Development ordinance density questioned

March 15, 2006|by DANIEL J. SERNOVITZ

Good things might come in small packages, but at least one City of Hagerstown official believes 5 acres is a bit too small.

City Comprehensive Planner Stuart W. Bass told members of the City Council Tuesday that a specialty development ordinance the city created to allow higher-density developments should have set aside more than 5 acres as the required minimum.

"I assume that, in the near future, we're going to look at increasing that 5-acre minimum?" Councilman Kristin B. Aleshire asked Bass during council's work session Tuesday.

"Yeah, it's something we've identified," Bass said.

The Revere Development Co. of Gaithersburg, Md., wants to use a Planned Unit Development overlay district in order to build a development of 84 town houses off Burhans Boulevard by the Norfolk Southern Railroad. It would be called Deerfield Knolls.


The land is about 6.1 acres and is zoned for residential and commercial uses. Bass said Revere meets the technical requirements for the PUD district, and the planning commission voted in January to support the plan.

The ordinance recommends developers seeking to use the district incorporate a variety of uses and density levels, which appears not to be the case with Deerfield Knolls, according to preliminary plans submitted to the city by the developer. Bass said he believes Revere does not have enough room on the property to mix the types and intensity of the residential units.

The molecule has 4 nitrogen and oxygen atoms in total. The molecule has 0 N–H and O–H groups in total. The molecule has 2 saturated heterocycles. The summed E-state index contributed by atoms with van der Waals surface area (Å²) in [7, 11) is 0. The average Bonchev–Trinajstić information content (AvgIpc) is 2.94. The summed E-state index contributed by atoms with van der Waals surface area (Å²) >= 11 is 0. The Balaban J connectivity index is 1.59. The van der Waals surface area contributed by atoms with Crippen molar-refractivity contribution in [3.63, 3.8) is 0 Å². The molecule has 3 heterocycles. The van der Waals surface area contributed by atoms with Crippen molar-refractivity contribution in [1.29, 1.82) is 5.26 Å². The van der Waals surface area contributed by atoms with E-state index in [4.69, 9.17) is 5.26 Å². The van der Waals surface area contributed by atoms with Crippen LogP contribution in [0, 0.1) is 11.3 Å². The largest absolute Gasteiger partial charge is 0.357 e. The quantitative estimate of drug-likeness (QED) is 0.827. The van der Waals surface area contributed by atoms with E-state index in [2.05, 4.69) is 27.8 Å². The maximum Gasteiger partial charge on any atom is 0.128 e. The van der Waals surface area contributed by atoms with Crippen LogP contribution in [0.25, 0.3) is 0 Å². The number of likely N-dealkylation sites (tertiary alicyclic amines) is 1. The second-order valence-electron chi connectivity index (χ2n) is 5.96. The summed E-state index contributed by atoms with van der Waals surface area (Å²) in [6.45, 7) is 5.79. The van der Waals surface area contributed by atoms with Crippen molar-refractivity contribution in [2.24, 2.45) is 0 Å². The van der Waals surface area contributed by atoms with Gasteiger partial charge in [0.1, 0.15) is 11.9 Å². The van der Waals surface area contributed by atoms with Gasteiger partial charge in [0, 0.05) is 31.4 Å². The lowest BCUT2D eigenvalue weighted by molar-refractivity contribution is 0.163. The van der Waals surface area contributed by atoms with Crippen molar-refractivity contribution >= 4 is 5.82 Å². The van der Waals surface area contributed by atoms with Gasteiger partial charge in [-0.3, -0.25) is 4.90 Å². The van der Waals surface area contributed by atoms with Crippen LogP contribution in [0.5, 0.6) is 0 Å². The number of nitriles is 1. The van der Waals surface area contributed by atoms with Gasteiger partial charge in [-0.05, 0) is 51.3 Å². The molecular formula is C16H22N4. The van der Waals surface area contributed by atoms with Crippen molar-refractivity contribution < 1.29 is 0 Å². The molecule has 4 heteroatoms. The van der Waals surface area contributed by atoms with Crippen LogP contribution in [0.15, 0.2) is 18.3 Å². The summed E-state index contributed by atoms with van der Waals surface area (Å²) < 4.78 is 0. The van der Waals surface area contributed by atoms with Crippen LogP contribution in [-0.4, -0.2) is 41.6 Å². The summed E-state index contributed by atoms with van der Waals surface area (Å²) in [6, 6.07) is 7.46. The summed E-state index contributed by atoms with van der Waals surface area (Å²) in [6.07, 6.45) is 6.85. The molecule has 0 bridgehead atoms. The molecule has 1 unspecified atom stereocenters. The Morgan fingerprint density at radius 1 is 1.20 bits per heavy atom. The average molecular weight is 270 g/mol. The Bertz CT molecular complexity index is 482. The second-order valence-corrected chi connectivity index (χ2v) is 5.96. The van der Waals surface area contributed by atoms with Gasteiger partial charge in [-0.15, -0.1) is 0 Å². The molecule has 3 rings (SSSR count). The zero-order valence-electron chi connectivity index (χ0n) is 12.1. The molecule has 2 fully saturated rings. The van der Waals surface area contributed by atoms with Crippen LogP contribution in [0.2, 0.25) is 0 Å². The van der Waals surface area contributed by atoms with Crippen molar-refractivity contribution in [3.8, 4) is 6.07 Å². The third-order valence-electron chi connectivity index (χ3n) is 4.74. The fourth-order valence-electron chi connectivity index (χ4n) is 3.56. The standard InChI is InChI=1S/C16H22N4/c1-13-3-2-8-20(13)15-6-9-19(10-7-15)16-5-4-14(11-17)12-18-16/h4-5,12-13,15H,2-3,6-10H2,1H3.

Without the PUD overlay, the developer would be held to the city's residential and commercial zoning requirements. On the residential part, Revere could build as many as 15 units for every acre of land as part of a cluster development, meaning it sets aside common open space to be used by all of the development's residents.

"I still think that this is unacceptable, considering the size of this parcel," Aleshire said.

A handful of residents spoke at a Feb. 28 hearing on the plans, saying they would prefer higher-density homes to the vacant lot that is there now. Councilman Lewis C. Metzner said while the proposal is more intensive than what he might otherwise prefer, he believes the council should take heed of the residents' concerns.

"This has been a piece of property that has been a problem for at least a decade," he said. "It has its real limits as to what can be done with it."

Revere President Bruce Pitts said he will see if he can modify the plan to meet Aleshire's concerns, but he said he was doubtful there is much he can do because the plans already were changed and the density already was reduced from 91 units to 84 to meet concerns raised by the city's planning commission.

"I've made significant revisions and I'm not sure I'll be able to get to that 100 percent," Pitts said.

The council could introduce an ordinance supporting the request at its March 28 meeting.

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